At the beginning of this masterpiece of African literature, Clarence, a white man, has been shipwrecked on the coast of Africa. Flush with self-importance, he demands to see the king, but the king has just left for the south of his realm. Traveling through an increasingly phantasmagoric landscape in the company of a beggar and two roguish boys, Clarence is gradually stripped of his pretensions, until he is sold to the royal harem as a slave. But in the end Clarence’s bewildering journey is the occasion of a revelation, as he discovers the image, both shameful and beautiful, of his own humanity in the alien splendor of the king.
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“A classic work of modernism—a signal work in the African canon and one that every lover of literature will admire and enjoy.” —Henry Louis Gates Jr.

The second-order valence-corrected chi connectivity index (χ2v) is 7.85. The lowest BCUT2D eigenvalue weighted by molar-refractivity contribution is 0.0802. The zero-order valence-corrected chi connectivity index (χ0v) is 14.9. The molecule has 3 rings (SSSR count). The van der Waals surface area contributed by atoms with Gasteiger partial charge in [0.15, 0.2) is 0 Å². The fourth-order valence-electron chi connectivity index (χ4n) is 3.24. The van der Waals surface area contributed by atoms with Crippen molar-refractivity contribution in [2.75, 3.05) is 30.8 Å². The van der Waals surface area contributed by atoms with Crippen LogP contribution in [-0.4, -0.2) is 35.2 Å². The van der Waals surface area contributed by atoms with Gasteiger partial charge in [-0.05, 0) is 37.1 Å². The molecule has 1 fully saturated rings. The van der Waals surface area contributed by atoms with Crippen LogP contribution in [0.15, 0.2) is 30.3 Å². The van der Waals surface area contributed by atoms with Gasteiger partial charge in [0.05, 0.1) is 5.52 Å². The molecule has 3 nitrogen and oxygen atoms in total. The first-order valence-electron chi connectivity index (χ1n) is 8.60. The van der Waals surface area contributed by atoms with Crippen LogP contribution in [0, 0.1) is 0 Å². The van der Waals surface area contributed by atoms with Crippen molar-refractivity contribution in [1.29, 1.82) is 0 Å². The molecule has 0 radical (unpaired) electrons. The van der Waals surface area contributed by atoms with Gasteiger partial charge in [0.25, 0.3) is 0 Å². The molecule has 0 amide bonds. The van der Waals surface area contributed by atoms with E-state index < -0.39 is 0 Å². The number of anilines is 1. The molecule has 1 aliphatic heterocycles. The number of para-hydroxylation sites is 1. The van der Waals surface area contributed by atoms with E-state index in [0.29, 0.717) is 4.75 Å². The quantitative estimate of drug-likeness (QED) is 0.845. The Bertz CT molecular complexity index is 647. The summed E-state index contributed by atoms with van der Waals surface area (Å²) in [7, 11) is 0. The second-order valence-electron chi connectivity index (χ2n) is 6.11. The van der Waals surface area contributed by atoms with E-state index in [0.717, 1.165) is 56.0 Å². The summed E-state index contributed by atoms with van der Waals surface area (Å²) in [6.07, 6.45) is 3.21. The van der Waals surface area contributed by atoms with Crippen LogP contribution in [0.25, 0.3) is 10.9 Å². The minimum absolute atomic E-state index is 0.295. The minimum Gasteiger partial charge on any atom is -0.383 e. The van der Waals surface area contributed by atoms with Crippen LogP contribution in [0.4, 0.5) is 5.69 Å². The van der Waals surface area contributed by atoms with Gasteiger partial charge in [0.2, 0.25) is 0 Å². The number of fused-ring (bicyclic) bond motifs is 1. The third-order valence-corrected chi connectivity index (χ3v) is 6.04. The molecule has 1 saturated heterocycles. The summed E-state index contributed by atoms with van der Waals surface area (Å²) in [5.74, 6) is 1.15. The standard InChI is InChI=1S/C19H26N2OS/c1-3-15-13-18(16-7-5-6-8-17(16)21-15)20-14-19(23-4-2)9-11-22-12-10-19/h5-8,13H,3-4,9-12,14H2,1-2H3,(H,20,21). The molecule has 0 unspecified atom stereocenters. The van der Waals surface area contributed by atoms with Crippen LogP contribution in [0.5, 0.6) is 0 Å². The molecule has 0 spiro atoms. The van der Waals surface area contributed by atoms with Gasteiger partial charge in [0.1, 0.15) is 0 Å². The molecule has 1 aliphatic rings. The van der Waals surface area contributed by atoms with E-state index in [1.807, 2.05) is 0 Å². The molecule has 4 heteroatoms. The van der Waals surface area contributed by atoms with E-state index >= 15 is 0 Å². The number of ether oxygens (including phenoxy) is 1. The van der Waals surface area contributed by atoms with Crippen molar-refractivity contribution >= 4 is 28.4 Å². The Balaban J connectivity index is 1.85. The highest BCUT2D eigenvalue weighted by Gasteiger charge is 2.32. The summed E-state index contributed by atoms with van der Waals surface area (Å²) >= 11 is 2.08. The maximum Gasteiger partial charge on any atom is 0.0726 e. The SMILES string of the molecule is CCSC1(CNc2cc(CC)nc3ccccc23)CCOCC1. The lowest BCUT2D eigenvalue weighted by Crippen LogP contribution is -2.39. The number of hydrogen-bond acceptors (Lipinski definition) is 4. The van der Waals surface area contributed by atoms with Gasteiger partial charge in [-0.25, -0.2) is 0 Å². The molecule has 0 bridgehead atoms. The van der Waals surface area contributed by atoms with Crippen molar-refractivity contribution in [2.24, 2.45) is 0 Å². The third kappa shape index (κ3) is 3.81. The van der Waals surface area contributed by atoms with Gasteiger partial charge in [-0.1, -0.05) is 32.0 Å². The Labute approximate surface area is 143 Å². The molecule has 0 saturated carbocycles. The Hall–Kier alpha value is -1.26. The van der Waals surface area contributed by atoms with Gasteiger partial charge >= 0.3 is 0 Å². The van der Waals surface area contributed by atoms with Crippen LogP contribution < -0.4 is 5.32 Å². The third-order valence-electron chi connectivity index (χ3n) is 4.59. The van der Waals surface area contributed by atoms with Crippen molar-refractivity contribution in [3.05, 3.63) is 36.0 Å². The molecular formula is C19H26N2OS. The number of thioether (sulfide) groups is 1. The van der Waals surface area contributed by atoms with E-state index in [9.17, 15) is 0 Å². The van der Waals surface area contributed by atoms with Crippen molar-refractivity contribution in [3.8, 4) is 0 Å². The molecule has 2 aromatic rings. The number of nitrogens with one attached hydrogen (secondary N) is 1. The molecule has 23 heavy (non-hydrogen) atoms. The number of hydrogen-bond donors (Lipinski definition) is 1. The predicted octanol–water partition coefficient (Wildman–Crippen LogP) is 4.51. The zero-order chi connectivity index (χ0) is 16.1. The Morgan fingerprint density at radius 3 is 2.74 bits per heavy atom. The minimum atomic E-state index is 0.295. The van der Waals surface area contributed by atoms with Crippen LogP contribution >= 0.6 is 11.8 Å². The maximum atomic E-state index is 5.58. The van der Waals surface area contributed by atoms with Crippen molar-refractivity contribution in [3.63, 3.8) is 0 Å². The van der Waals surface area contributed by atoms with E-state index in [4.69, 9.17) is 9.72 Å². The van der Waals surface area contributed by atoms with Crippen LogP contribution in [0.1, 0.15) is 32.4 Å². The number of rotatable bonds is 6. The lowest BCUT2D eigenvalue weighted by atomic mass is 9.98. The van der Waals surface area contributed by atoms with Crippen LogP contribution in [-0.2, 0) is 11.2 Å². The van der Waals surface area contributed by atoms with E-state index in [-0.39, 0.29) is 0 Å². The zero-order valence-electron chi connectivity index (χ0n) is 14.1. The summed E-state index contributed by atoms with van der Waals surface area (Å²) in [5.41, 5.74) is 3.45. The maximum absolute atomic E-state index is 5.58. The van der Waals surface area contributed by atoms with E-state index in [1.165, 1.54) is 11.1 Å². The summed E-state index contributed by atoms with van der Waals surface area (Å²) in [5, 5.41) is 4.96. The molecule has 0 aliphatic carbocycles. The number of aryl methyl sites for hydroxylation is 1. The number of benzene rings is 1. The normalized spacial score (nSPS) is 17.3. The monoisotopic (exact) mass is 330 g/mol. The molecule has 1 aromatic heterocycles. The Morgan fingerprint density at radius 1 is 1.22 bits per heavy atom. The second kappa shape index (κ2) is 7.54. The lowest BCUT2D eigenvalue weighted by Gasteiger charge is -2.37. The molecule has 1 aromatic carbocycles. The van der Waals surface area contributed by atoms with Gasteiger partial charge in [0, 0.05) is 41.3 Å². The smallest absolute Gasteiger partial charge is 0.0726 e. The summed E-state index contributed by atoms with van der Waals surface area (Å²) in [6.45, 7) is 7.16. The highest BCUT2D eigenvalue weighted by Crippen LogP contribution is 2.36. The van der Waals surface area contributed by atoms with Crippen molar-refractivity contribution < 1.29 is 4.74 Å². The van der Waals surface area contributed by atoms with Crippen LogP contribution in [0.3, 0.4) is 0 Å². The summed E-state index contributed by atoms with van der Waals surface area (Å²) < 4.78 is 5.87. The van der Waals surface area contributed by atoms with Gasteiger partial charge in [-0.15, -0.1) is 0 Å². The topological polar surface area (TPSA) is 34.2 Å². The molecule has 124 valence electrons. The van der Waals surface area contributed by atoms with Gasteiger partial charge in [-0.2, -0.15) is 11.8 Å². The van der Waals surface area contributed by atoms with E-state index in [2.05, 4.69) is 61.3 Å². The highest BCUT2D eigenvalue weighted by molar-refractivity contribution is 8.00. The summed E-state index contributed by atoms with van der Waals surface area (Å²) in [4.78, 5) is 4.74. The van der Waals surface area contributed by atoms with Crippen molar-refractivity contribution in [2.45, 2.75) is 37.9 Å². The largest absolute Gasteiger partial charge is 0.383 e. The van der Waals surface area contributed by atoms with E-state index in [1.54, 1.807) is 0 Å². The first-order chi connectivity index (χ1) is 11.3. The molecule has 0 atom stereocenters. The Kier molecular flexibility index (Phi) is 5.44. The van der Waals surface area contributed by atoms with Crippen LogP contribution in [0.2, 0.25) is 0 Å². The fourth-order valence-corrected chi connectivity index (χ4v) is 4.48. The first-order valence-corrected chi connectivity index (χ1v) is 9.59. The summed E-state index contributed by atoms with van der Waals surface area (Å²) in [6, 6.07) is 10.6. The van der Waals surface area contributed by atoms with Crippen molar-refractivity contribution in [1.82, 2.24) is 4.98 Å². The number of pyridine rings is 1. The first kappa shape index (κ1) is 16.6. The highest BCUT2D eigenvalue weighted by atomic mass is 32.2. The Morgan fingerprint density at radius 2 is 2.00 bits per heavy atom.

“One of the greatest of the African novels of the colonial period, Camara Laye’s The Radiance of the King has delighted and puzzled generations of readers inside and outside the continent. The delight is in the humor and elegance of the language and narrative. The puzzle lies in the book’s wonderfully unsettling end, which calls on us all to respond with an interpretation of our own.” —Kwame Anthony Appiah
“Allegorical, Kafkaesque and African in a unique way; it is a powerful and disturbing exploration of exile, quest and reconciliation with a power greater than logic or reason.” —The New York Times Book Review
[Laye’s work] belongs within the tradition of classic world literature, describing a personal and cultural dilemma in accents that speak to all mankind. The Writings of Camara Laye
“[Laye’s] preoccupation with the possibilities of a deep spiritual experience which the African world seemed to him to offer constitutes the unifying point of view of all his work….[and] finds its supreme expression in Le Regard du Roi….a tour de force. —Abiola Irene
In Radiance of the King, Laye has written a book which we can read with enjoyment, amusement, and keen absorption, but which occupies the mind in such a way that new perceptions keep rising to its surface when the reading is over. —Gerald Moore